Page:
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DEAR ABBY: I am a 26-year-old single mom with a 5-year-old daughter. I have been seeing "Rhett," a wonderful, sweet man, for more than a year. I have fallen very much in love with him and he with me -- I think.

Ever since Rhett met my daughter, all the fun, romantic, serious stuff we used to talk about has flown out the window. Anytime I try to talk sexy or serious about our relationship, he acts uncomfortable and changes the subject to my daughter and how she's doing in school, what her interests are, how she's feeling, etc.

This may sound selfish, but I miss the "us" conversations Rhett and I used to have. I am a mother 24/7. I want my romance back! But I'm afraid if I broach the subject, I'll sound jealous.

I am thrilled that Rhett loves my daughter and I know, since he has never had kids, this is a novelty. But it's like the romance has turned into a relationship that's centered exclusively on my daughter. Of course, I want his concern and help in rearing her, but something tells me this isn't normal. Help! -- NOT SELFISH IN GEORGIA

DEAR NOT SELFISH: The "something" that's telling you his behavior isn't normal is your intuition. Please pay attention to your feelings because they are trying to convey something important.

By all means, raise the subject with Rhett, and don't beat around the bush. As it stands your romance is dead in the water. He may have hang-ups about being romantically involved with a woman who has given birth -- or his preoccupation with your daughter could be sexual.

P.S. If your daughter has not already been made aware of the difference between appropriate and inappropriate touching, she is old enough now.

DEAR ABBY: I am 86 years old. My husband died six months ago, after 60 wonderful years of marriage.

As I have been mourning and reliving our life together, my 50-year-old daughter -- my only child -- has informed me that when she was a teenager her father molested her often and raped her one week before her marriage "so she wouldn't be inexperienced," he said. She told me the molestation went on for two years before the rape. (She married at 18.)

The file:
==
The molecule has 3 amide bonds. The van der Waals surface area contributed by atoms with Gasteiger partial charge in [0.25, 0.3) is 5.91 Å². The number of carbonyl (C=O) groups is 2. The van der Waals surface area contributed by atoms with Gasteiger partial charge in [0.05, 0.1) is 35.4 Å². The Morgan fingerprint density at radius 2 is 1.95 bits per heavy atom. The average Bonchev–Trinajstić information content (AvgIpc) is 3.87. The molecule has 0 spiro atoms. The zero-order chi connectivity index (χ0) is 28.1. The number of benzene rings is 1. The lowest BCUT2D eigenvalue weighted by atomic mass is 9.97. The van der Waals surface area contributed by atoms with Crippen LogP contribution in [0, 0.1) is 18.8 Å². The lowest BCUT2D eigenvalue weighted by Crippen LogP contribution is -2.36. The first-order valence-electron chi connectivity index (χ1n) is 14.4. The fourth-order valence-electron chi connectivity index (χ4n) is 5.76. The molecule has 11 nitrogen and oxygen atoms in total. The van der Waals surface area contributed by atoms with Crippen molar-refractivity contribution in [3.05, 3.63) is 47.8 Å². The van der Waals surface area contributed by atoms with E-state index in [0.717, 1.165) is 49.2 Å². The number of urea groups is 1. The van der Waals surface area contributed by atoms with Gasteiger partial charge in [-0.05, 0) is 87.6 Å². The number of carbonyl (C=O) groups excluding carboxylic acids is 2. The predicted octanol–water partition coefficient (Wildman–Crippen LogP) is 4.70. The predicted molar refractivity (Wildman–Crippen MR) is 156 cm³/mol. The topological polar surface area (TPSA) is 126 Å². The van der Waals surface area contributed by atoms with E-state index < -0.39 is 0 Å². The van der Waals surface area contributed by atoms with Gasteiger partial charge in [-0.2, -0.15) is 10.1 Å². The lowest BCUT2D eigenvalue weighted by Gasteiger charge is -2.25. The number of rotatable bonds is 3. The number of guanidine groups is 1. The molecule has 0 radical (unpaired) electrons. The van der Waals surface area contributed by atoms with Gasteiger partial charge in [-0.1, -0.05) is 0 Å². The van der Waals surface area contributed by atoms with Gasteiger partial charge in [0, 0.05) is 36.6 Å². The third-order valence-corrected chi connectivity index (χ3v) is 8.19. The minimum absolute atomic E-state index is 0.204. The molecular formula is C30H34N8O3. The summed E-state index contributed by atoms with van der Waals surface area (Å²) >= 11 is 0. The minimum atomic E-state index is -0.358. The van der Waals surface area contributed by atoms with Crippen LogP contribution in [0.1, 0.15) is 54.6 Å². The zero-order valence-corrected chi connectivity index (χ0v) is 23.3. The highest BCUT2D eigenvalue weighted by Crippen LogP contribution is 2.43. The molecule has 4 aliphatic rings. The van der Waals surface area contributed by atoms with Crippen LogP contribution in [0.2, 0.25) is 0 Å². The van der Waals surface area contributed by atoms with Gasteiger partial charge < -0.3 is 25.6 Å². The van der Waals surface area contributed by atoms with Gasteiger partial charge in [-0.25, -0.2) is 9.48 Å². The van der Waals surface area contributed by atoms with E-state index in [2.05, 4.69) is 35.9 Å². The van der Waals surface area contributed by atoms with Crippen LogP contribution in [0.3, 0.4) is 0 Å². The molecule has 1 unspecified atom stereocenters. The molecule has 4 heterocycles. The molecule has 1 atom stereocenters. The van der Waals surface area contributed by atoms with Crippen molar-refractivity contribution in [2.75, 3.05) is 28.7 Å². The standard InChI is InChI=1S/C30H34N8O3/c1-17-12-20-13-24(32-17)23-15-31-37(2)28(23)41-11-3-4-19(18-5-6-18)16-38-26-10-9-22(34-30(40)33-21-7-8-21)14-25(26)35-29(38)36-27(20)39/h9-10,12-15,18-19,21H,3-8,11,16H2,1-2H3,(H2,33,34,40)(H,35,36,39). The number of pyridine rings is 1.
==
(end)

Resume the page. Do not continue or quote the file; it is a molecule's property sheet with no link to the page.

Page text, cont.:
Why did she have to tell me now? She says it is because she could no longer stand me talking about how "wonderful" he was. Now my heart is broken, and all I want to do is die.

Why would someone want to ruin your memories after all this time? Wouldn't it have been better to have left me with my illusion than ruin what life I have left? -- HEARTBROKEN IN DENVER

DEAR HEARTBROKEN: Better for whom? Your daughter has already tried to answer your question. After all those years of keeping quiet, what broke the camel's back was listening to you idealize your husband. What I don't understand is why your daughter kept silent so long, when she should have told you what was happening when she was 16 -- or told the police what happened when she was 18.

Please don't think I'm heartless, but you and your daughter will both be better off if you try to see your husband as less of a saint and more of a fallible human being, and forgive each other.

For an excellent guide to becoming a better conversationalist and a more attractive person, order "How to Be Popular." Send a business-size, self-addressed envelope, plus check or money order for $6 (U.S. funds) to: Dear Abby Popularity Booklet, P.O. Box 447, Mount Morris, IL 61054-0447. (Postage is included.)

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